Research topics covered by this special session include but are not limited to the following topics:

– Production of Open Data Sets
– Synthetic data sets for learning algorithm testing
– Privacy preserving machine learning, data mining and knowledge discovery
– Data leak detection
– Data citation
– Differential privacy
– Anonymization and pseudonymization
– Securing expert-in-the-loop machine learning systems
– Evaluation and benchmarking

This picture was taken by our local host, Francesco Buccafurri on January, 3, 2017: from the conference venue you have a direct view to the Aetna volcano:

Picture taken by Francesco Buccafurri on January, 3, 2017

Picture taken by Francesco Buccafurri on January, 3, 2017

machine learning for health informatics

LNAI 9605 Machine Learning for Health Informatics available

14.12.2016 LNAI 9605 just appeared

Machine Learning for Health Informatics Lecture Notes in Artificial Intelligence LNAI 9605

Holzinger, Andreas (ed.) 2016. Machine Learning for Health Informatics: State-of-the-Art and Future Challenges. Cham: Springer International Publishing, doi:10.1007/978-3-319-50478-0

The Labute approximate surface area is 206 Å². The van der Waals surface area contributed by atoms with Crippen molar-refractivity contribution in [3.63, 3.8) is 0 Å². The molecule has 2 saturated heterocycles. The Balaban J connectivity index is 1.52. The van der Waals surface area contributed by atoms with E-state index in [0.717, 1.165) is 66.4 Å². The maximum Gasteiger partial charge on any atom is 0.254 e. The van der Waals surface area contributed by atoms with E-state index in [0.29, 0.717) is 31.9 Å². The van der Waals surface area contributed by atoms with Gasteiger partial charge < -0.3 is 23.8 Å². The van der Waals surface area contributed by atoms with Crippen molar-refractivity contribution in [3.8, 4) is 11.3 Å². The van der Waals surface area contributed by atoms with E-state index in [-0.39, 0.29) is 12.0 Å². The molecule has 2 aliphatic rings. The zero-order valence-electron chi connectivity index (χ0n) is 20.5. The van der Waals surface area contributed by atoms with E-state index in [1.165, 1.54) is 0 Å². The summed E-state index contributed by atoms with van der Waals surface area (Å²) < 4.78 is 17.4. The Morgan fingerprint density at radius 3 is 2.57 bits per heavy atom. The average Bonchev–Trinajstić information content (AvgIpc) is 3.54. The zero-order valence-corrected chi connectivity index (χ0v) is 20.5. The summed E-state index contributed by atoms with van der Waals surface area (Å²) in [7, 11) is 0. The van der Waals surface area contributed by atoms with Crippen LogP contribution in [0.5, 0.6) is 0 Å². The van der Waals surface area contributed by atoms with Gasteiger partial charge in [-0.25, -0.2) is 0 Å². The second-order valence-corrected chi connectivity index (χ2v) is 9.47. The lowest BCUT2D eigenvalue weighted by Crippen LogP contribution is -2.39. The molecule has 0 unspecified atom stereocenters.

[book homepage]

Machine learning (ML) is the fastest growing field in computer science, and Health Informatics (HI) is amongst the greatest application challenges, providing future benefits in improved medical diagnoses, disease analyses, and pharmaceutical development. However, successful ML for HI needs a concerted effort, fostering integrative research between experts ranging from diverse disciplines from data science to visualization.

Tackling complex challenges needs both disciplinary excellence and cross-disciplinary networking without any boundaries. Following the HCI-KDD approach, in combining the best of two worlds, it is aimed to support human intelligence with machine intelligence.

This state-of-the-art survey is an output of the international HCI-KDD expert network and features 22 carefully selected and peer-reviewed chapters on hot topics in machine learning for health informatics; they discuss open problems and future challenges in order to stimulate further research and international progress in this field.

NIPS 2016

NIPS 2016 is over